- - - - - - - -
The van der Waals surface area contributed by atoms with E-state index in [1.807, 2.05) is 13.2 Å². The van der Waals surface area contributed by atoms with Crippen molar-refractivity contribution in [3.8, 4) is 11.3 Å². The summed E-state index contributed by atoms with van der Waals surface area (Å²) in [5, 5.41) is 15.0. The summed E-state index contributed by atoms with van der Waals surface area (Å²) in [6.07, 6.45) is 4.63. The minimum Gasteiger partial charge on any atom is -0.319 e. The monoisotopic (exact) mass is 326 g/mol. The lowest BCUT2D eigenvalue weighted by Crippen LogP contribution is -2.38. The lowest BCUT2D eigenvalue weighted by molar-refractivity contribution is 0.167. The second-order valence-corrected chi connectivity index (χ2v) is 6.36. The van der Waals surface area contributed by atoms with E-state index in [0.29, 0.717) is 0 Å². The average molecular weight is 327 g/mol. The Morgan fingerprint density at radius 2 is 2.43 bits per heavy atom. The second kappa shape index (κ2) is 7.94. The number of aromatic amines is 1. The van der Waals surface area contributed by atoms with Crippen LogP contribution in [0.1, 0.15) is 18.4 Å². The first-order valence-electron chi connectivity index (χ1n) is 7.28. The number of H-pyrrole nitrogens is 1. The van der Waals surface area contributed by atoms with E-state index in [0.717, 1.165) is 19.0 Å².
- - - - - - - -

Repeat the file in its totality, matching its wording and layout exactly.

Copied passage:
The van der Waals surface area contributed by atoms with E-state index in [1.807, 2.05) is 13.2 Å². The van der Waals surface area contributed by atoms with Crippen molar-refractivity contribution in [3.8, 4) is 11.3 Å². The summed E-state index contributed by atoms with van der Waals surface area (Å²) in [5, 5.41) is 15.0. The summed E-state index contributed by atoms with van der Waals surface area (Å²) in [6.07, 6.45) is 4.63. The minimum Gasteiger partial charge on any atom is -0.319 e. The monoisotopic (exact) mass is 326 g/mol. The lowest BCUT2D eigenvalue weighted by Crippen LogP contribution is -2.38. The lowest BCUT2D eigenvalue weighted by molar-refractivity contribution is 0.167. The second-order valence-corrected chi connectivity index (χ2v) is 6.36. The van der Waals surface area contributed by atoms with E-state index in [0.29, 0.717) is 0 Å². The average molecular weight is 327 g/mol. The Morgan fingerprint density at radius 2 is 2.43 bits per heavy atom. The second kappa shape index (κ2) is 7.94. The number of aromatic amines is 1. The van der Waals surface area contributed by atoms with Crippen LogP contribution in [0.1, 0.15) is 18.4 Å². The first-order valence-electron chi connectivity index (χ1n) is 7.28. The number of H-pyrrole nitrogens is 1. The van der Waals surface area contributed by atoms with E-state index in [0.717, 1.165) is 19.0 Å².